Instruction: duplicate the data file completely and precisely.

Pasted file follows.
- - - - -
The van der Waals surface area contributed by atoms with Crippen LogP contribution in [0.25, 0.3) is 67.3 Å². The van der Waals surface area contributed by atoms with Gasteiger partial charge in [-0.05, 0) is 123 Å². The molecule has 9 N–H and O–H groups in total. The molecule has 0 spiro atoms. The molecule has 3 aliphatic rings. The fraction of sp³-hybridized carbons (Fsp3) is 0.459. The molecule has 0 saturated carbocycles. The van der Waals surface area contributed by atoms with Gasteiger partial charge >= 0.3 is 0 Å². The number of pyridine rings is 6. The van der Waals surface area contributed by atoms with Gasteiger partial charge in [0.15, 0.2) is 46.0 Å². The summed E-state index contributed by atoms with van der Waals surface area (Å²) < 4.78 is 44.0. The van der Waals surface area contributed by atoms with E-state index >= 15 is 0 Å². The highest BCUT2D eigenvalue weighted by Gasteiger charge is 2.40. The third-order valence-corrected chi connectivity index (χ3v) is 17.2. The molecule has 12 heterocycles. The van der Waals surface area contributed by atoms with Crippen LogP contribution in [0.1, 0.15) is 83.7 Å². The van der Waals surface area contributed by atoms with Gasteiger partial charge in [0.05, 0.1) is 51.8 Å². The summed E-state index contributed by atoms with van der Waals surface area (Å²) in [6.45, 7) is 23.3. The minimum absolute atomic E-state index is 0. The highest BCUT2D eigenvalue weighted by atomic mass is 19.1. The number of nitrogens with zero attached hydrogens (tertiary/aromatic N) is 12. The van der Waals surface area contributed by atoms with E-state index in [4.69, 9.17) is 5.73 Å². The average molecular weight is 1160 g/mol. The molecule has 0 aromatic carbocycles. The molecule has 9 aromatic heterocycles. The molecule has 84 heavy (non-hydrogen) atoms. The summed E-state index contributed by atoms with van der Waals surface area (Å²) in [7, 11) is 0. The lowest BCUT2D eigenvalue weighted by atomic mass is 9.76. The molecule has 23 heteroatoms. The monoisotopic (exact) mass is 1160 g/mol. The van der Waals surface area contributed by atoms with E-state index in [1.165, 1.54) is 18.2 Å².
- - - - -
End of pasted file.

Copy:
The van der Waals surface area contributed by atoms with Crippen LogP contribution in [0.25, 0.3) is 67.3 Å². The van der Waals surface area contributed by atoms with Gasteiger partial charge in [-0.05, 0) is 123 Å². The molecule has 9 N–H and O–H groups in total. The molecule has 0 spiro atoms. The molecule has 3 aliphatic rings. The fraction of sp³-hybridized carbons (Fsp3) is 0.459. The molecule has 0 saturated carbocycles. The van der Waals surface area contributed by atoms with Gasteiger partial charge >= 0.3 is 0 Å². The number of pyridine rings is 6. The van der Waals surface area contributed by atoms with Gasteiger partial charge in [0.15, 0.2) is 46.0 Å². The summed E-state index contributed by atoms with van der Waals surface area (Å²) < 4.78 is 44.0. The van der Waals surface area contributed by atoms with E-state index >= 15 is 0 Å². The highest BCUT2D eigenvalue weighted by Gasteiger charge is 2.40. The third-order valence-corrected chi connectivity index (χ3v) is 17.2. The molecule has 12 heterocycles. The van der Waals surface area contributed by atoms with Crippen LogP contribution in [0.1, 0.15) is 83.7 Å². The van der Waals surface area contributed by atoms with Gasteiger partial charge in [0.05, 0.1) is 51.8 Å². The summed E-state index contributed by atoms with van der Waals surface area (Å²) in [6.45, 7) is 23.3. The minimum absolute atomic E-state index is 0. The highest BCUT2D eigenvalue weighted by atomic mass is 19.1. The number of nitrogens with zero attached hydrogens (tertiary/aromatic N) is 12. The van der Waals surface area contributed by atoms with E-state index in [4.69, 9.17) is 5.73 Å². The average molecular weight is 1160 g/mol. The molecule has 0 aromatic carbocycles. The molecule has 9 aromatic heterocycles. The molecule has 84 heavy (non-hydrogen) atoms. The summed E-state index contributed by atoms with van der Waals surface area (Å²) in [7, 11) is 0. The lowest BCUT2D eigenvalue weighted by atomic mass is 9.76. The molecule has 23 heteroatoms. The monoisotopic (exact) mass is 1160 g/mol. The van der Waals surface area contributed by atoms with E-state index in [1.165, 1.54) is 18.2 Å².